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Book launches

Double launch: CanLit Across Media and Home Feelings

Date & time

Thursday, February 20, 2020
5 p.m. – 7 p.m.

Speaker(s)

Jason Camlot, Katherine McLeod and Jody Mason

Cost

This event is free

Organization

Department of English

Contact

Jason Camlot

Where

Librairie Paragraphe Bookstore
2220 McGill College Ave.
Montreal QC H3A 3P9

The McGill Institute for the Study of Canada hosts the double launch for CanLit Across Media: Unarchiving the Literary Event(McGill-Queen's University Press), edited by Jason Camlot and Katherine McLeod, and for Jody Mason's Home Feelings: Liberal Citizenship and the Canadian Reading Camp Movement (McGill-Queen's University Press). The event will feature 10-minute presentations by the books' respective editors and author. Books will be available for purchase.

Camlot2

About CanLit Across Media: Unarchiving the Literary Event

The materials we turn to for the construction of our literary pasts — the texts, performances and discussions selected for storage and cataloguing in archives — shape what we know and teach about literature today. The ways in which archival materials have been structured into forms of preservation, in turn, impact their transference and transformation into new forms of presentation and re-presentation.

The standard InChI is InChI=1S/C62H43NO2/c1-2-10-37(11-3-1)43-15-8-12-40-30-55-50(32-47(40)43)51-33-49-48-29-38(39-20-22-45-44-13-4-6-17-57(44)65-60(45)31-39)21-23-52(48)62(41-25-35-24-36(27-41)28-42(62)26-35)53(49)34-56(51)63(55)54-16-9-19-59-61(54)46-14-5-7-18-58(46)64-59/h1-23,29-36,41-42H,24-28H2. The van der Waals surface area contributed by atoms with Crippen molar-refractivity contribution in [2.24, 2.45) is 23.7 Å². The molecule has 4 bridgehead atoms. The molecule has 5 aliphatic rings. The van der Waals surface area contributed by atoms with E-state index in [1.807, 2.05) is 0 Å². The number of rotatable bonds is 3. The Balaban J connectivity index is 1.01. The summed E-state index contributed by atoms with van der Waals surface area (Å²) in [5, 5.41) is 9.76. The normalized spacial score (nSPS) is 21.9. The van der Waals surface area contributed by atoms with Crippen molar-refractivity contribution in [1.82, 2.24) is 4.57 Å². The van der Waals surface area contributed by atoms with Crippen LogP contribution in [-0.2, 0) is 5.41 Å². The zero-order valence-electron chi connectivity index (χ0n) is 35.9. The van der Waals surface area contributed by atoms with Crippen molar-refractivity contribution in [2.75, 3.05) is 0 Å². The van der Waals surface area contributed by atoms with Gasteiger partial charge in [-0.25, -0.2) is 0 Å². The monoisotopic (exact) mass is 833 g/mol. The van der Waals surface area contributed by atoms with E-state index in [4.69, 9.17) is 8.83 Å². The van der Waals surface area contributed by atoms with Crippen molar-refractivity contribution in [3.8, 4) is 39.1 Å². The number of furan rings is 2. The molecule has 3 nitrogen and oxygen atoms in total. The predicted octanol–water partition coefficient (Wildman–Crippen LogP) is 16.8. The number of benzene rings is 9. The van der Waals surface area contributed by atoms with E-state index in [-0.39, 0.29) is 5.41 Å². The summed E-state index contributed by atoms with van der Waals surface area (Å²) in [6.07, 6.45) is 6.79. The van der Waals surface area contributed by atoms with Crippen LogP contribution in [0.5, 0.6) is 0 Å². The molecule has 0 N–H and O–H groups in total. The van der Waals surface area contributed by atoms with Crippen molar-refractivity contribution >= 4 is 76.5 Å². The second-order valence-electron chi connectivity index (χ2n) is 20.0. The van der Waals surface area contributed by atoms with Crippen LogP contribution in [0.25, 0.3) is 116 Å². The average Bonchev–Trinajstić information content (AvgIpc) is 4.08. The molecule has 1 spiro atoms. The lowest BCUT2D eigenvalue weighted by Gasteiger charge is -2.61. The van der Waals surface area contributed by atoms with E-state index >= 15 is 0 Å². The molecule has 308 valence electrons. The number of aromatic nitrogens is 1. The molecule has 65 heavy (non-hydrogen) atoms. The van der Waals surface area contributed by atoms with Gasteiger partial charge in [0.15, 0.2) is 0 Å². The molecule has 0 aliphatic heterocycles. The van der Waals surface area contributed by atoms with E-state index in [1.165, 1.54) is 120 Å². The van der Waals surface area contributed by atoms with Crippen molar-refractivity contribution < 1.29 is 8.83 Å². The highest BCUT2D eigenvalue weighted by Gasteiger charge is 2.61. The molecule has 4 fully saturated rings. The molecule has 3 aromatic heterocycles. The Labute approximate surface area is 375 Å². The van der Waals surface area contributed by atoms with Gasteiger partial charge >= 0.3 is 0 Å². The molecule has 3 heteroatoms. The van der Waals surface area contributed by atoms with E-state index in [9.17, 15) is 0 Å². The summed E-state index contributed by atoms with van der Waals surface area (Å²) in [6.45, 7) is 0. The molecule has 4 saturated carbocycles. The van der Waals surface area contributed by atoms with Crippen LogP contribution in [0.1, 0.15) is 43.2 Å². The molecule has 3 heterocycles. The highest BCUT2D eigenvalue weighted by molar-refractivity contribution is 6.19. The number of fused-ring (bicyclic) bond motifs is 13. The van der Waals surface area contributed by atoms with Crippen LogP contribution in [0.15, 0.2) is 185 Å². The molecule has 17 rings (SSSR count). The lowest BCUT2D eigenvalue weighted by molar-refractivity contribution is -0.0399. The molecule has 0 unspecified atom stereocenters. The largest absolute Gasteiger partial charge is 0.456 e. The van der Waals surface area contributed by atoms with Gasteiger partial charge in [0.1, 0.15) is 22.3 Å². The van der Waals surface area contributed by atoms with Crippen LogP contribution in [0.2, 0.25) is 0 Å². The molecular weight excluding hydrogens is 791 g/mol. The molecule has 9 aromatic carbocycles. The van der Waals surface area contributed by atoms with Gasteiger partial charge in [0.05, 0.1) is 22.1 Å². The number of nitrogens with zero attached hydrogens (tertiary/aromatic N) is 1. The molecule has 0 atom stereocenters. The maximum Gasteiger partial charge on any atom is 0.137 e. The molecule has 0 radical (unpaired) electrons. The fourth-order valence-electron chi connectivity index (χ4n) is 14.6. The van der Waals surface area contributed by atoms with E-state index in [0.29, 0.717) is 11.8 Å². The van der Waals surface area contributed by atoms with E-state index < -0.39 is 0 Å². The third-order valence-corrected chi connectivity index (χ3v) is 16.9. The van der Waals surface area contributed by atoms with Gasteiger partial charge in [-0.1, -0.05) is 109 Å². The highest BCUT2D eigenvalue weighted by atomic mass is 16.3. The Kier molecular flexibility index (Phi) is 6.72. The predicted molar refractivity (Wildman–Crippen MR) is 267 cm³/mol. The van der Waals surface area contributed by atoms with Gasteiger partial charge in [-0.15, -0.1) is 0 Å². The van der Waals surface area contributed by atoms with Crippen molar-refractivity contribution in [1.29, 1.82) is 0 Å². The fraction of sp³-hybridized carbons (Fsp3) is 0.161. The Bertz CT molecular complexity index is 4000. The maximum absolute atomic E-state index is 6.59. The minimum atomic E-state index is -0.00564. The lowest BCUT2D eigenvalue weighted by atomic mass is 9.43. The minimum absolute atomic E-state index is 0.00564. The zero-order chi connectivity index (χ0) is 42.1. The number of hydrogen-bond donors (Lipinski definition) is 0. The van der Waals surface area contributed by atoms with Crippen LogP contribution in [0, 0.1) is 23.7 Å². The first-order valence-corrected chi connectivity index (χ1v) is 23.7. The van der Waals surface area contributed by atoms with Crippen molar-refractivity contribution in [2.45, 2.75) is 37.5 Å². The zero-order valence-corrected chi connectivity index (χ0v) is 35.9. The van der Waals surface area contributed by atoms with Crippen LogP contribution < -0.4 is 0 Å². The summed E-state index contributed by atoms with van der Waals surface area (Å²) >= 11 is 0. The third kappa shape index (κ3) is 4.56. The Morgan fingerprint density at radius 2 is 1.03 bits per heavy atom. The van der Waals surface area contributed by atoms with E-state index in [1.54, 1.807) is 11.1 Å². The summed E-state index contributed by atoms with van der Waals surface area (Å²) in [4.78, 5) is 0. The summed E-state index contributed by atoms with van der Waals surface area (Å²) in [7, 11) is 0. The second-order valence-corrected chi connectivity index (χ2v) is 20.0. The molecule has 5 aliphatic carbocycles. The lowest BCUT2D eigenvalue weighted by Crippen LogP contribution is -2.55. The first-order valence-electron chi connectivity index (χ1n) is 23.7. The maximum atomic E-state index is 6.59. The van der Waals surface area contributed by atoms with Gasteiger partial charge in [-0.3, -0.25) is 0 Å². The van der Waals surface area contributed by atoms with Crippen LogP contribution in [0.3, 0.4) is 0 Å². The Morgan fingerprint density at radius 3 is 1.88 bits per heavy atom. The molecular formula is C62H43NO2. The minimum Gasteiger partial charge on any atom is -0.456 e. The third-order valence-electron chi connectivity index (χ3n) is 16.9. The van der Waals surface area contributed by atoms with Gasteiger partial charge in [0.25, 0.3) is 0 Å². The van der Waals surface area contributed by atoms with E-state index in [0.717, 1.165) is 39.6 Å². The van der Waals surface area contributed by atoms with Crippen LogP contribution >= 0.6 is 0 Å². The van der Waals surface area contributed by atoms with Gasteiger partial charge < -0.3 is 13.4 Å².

Showcasing the range of methods and theories researchers use to engage with these materials, CanLit Across Media reanimates archives of cultural meaning and literary performance.

Jason Camlot is a professor in the Concordia’s Department of English. Katherine McLeod is an affiliated researcher with SpokenWeb at Concordia.

About Home Feelings: Liberal Citizenship and the Canadian Reading Camp Movement

Literature, literacy and citizenship took on new and contested meanings in early 20th-century Canada, particularly in frontier work camps. In this critical history of the reading camp movement, Jody Mason, associate professor in the Department of English Language and Literature at Carleton University, undertakes the first sustained analysis of the organization that became Frontier College in 1919.

Shifting the focus away from urban centres and postwar state narratives of citizenship, Home Feelings tracks the importance of reading projects and conceptions of literacy to the emergence of liberal citizenship in Canada prior to the Second World War.

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